Blame it on the hair (or lack thereof), but however you cut it, Harvard junior Brian Ramer managed somehow to edge out quarterback Mike Giardi in a special runoff election Monday to be named the football team's 120th captain.
Ramer, famous for his "chrome dome" (although his hair is making a strong comeback) established himself this year as a key member of the Crimson's pass defense--a unit which finished atop the Ivy League (12 interceptions, 144.6 yards/game given up).
After seeing only limited time his sophomore season, the Currier resident finished sixth in the Ivies this year with two interceptions.
Both came in 27-20 win against Columbia, when his pick-off with 1:11 left in the game saved the Crimson's victory.
He had one of his finest performances of the season in The Game, leading the Crimson with nine primary tackles and a pivotal fumble recovery late in the fourth quarter.
It was that final, season-saving game that Ramer focused on in his acceptance speech.
"On defense, there was something special out there, playing in front of that crowd against Yale," Ramer said. "We won that game for ourselves. Not for the fans or anybody else, but for ourselves."
The words of a captain--hair or no hair.
Santos Brings Home the Cup: Another star of The Game--senior free safety Rob Santos--added one more award to his collection yesterday afternoon.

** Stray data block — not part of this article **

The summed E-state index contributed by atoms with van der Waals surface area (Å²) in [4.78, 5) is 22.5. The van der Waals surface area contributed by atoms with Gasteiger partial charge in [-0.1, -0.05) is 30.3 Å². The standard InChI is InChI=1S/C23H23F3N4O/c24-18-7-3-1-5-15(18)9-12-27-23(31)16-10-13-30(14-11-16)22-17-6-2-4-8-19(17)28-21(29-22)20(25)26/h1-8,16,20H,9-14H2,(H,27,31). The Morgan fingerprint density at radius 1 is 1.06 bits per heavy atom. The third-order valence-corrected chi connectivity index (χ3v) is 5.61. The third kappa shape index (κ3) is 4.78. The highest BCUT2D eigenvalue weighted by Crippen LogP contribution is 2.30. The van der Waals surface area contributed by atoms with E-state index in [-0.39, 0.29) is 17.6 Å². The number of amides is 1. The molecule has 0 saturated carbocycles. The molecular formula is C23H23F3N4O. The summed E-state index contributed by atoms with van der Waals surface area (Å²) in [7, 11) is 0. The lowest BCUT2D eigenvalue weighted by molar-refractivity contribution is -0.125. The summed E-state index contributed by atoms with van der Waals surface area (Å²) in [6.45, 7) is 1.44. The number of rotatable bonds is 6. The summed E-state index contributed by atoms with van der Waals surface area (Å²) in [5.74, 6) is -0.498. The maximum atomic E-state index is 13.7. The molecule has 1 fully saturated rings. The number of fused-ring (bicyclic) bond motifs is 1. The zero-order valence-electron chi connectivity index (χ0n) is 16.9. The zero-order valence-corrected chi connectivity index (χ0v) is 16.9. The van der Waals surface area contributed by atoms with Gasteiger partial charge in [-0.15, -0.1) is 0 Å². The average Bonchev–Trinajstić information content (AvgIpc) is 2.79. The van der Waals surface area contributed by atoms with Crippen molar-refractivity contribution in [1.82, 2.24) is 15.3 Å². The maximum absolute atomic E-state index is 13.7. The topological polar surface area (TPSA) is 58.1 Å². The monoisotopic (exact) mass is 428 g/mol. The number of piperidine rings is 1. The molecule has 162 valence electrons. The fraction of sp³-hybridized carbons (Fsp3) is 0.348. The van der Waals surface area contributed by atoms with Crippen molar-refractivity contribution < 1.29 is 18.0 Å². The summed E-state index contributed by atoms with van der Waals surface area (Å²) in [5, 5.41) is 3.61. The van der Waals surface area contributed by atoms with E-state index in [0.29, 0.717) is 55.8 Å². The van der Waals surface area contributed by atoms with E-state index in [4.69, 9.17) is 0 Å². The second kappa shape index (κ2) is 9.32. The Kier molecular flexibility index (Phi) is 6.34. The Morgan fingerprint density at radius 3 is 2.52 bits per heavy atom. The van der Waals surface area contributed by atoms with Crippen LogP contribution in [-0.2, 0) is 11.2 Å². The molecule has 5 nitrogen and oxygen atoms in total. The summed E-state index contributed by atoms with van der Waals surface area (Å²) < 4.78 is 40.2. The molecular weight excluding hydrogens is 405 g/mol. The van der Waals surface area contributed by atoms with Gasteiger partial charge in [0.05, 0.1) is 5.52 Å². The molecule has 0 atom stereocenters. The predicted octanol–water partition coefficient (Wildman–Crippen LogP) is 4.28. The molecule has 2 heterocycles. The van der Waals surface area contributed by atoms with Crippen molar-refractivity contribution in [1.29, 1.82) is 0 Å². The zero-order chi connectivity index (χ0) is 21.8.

After leading the Ancient Eight in interceptions (four) and finishing third in punt returns (8.9 average), Santos was named to the All-Ivy First Team, the Crimson's lone representative on the premier squad.
One of the Crimson's finest all-round athletes, Santos also won three other awards this week: Harvard's Most Valuable Player award ("one of the happiest moments of my life," he said), the ECAC Gold Helmet Award and Ivy League Defensive Player of the Week.
Other All-Ivy Stuff: Four Harvard players were named to the All-Ivy Second Team as well: Giardi, junior offensive tackle Jason Slavik, senior defensive tackle Phil Furse and senior defensive back Chris Pillsbury.
What does this mean?
It means that Giardi, despite his enormous talents, is still regarded as second fiddle to Jay Fiedler (First Team All-Ivy, Ivy League MVP).
Pillsbury, the Crimson's fiercest competitor, was a lock. Furse, who won Harvard's award as best interior lineman, was expected.